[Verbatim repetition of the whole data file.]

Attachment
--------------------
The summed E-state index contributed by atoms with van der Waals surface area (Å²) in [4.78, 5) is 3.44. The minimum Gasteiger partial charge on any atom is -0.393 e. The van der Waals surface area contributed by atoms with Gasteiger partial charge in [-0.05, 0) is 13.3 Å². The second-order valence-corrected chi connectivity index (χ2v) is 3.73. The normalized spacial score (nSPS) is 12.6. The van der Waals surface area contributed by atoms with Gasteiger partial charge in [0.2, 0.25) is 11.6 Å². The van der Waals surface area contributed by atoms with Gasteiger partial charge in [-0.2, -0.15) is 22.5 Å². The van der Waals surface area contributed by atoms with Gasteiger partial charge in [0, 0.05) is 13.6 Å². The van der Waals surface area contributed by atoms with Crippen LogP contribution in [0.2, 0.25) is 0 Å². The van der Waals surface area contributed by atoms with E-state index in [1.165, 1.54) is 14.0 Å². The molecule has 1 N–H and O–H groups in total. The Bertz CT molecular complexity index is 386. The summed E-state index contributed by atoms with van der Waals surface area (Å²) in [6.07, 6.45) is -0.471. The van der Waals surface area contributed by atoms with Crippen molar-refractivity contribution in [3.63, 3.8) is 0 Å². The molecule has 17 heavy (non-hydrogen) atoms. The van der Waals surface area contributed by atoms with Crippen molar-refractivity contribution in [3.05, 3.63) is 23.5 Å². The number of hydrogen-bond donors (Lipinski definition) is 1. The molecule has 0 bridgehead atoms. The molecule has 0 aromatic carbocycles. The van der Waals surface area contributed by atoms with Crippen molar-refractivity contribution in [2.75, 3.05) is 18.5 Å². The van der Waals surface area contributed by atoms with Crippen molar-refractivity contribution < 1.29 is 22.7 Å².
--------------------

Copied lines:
The summed E-state index contributed by atoms with van der Waals surface area (Å²) in [4.78, 5) is 3.44. The minimum Gasteiger partial charge on any atom is -0.393 e. The van der Waals surface area contributed by atoms with Gasteiger partial charge in [-0.05, 0) is 13.3 Å². The second-order valence-corrected chi connectivity index (χ2v) is 3.73. The normalized spacial score (nSPS) is 12.6. The van der Waals surface area contributed by atoms with Gasteiger partial charge in [0.2, 0.25) is 11.6 Å². The van der Waals surface area contributed by atoms with Gasteiger partial charge in [-0.2, -0.15) is 22.5 Å². The van der Waals surface area contributed by atoms with Gasteiger partial charge in [0, 0.05) is 13.6 Å². The van der Waals surface area contributed by atoms with Crippen LogP contribution in [0.2, 0.25) is 0 Å². The van der Waals surface area contributed by atoms with E-state index in [1.165, 1.54) is 14.0 Å². The molecule has 1 N–H and O–H groups in total. The Bertz CT molecular complexity index is 386. The summed E-state index contributed by atoms with van der Waals surface area (Å²) in [6.07, 6.45) is -0.471. The van der Waals surface area contributed by atoms with Crippen molar-refractivity contribution in [3.63, 3.8) is 0 Å². The molecule has 17 heavy (non-hydrogen) atoms. The van der Waals surface area contributed by atoms with Crippen molar-refractivity contribution in [3.05, 3.63) is 23.5 Å². The number of hydrogen-bond donors (Lipinski definition) is 1. The molecule has 0 bridgehead atoms. The molecule has 0 aromatic carbocycles. The van der Waals surface area contributed by atoms with Crippen molar-refractivity contribution in [2.75, 3.05) is 18.5 Å². The van der Waals surface area contributed by atoms with Crippen molar-refractivity contribution < 1.29 is 22.7 Å².